E-Vote Machines Face Audit 

By Kim Zetter  

After weeks of defending itself against charges of bad programming and lax security, Diebold Election Systems is facing an independent, third-party audit of the software for its touch-screen voting machines.

Maryland Gov. Robert L. Erhlich Jr. ordered the review after researchers at Johns Hopkins University and Rice University released a report (PDF) last month revealing numerous programming flaws and security vulnerabilities in the source code for Diebold's AccuVote-TS voting machines. [...]

Dropped pants bare pitfalls in airport security


Martin Holness wore gray-and-black boxer shorts to Fort Lauderdale-Hollywood International Airport for his trip to Chicago on July 17. And that was a fact he hoped to keep to himself.

But by the time Holness boarded the American Airlines flight, his choice of undergarments was known to many.

Holness, 34, says an overzealous security guard ordered him to remove his pants and then fed them through an X-ray machine at a checkpoint as the humiliated passenger and scores of bystanders looked on.

''I'm standing in my underwear, looking stupid,'' said Holness, a truck driver from Miramar. "Even when I got to Chicago, people from the flight were still looking at me like I was crazy.''

The guard gives a very different account. He says Holness pulled down his own sweat pants and handed them to the incredulous guard after two quarters in one pocket set off the metal detector.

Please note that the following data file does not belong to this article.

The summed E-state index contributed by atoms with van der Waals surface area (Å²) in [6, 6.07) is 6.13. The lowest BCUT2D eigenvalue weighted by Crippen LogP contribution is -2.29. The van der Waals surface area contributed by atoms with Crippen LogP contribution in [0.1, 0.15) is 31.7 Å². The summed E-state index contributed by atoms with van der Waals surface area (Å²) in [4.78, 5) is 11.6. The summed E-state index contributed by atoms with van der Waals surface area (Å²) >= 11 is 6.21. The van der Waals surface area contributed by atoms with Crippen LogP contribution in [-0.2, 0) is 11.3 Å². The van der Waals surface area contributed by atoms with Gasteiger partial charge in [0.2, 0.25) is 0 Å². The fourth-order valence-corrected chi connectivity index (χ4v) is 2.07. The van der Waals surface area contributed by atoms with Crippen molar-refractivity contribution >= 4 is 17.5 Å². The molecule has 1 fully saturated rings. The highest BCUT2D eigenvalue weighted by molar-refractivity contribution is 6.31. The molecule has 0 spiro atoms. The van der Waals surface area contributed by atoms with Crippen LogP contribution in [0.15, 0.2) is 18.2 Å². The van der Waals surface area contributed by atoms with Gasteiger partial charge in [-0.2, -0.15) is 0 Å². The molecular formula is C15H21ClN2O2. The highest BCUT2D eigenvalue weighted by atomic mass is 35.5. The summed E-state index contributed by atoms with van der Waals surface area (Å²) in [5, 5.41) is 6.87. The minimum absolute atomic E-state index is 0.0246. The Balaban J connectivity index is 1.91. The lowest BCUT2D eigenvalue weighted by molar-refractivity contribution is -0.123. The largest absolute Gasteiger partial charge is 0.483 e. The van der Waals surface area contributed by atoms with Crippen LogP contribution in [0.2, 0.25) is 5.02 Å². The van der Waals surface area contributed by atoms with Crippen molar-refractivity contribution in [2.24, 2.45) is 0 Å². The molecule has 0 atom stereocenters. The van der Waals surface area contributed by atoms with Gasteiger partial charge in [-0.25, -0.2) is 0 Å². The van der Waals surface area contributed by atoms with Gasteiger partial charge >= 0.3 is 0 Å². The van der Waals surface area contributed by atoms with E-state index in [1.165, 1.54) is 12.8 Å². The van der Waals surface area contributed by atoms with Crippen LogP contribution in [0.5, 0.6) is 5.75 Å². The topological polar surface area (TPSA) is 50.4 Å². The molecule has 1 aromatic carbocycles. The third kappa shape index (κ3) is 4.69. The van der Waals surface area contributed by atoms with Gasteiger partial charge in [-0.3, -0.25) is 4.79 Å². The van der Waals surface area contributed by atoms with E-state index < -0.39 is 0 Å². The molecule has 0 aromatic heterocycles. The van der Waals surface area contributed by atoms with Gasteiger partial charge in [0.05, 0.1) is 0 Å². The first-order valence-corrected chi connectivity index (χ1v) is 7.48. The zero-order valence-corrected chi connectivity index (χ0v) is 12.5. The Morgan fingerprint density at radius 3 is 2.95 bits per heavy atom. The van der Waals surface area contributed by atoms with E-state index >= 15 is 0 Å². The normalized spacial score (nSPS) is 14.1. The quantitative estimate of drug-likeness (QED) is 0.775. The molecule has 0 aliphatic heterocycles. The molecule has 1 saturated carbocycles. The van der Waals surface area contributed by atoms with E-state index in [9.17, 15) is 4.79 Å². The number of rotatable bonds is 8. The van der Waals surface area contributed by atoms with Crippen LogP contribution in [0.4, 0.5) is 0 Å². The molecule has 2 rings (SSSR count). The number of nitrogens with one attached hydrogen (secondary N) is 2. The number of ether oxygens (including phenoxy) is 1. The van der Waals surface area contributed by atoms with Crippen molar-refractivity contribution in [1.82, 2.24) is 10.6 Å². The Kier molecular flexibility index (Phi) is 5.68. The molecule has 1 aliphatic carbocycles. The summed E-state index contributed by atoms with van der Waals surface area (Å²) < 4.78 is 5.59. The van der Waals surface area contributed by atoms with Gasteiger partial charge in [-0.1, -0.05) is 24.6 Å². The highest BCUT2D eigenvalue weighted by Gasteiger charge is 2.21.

However Holness and his pants became separated, the episode illustrates what can happen at airport security checkpoints when things get out of hand. [...]

Mississippi school district installs Web cams in every hallway and classroom

North Korea Demands U.S. Non-Aggression Pact

Wed August 13, 2003 12:28 AM ET

SEOUL (Reuters) - North Korea's Foreign Ministry said on Wednesday that a non-aggression treaty demonstrating that the United States had made a "switchover in its hostile policy" was the only way to resolve the nuclear crisis.

The statement, issued two weeks before six-country talks on the nuclear crisis are expected to convene in Beijing, rejected ideas floated by the United States and others that fell short of a non-aggression pact, including written U.S. pledges not to attack and talk of collective regional guarantees for the regime. [...]

US praises Taiwan for intercepting "chemical weapons precursor" from North Korea

Wednesday August 13, 12:43 PM

The United States warmly praised Taiwan for intercepting a consignment of toxic cargo from a North Korean ship, which it said could be used to make chemical weapons.

The North Korea-registered vessel Be Gae Hong was allowed to leave the southern Taiwanese port of Kaohsiung four days after customs authorities offloaded what they described as a "dangerous chemical."

State Department deputy spokesman Philip Reeker identified the substance as phosphorus pentasulfide. [...]

Murderous Minister Fueled By 'Evil'

Prosecutors Seek Death Penalty

LOS ANGELES -- A minister "fueled" by evil shot his wife and young daughter to death as they slept because they threatened his ambition to become pastor of a "mega-church," a prosecutor told jurors Monday. [...]

A few things from my neck of the woods

by DY

As well as the link concerning childhood lead poisoning I have a few other interesting tidbits from our local news.
Last Friday a man was pulled over on one of our local interstates for a tail light out after further investigation it was found that he had an outstanding warrant for a harassment charge.The officer then search the gentleman's car to find the dead body of his girlfriend tied up with duct tape in the trunk.To make matters worse the woman's 3 year old daughter was with the man in the front seat.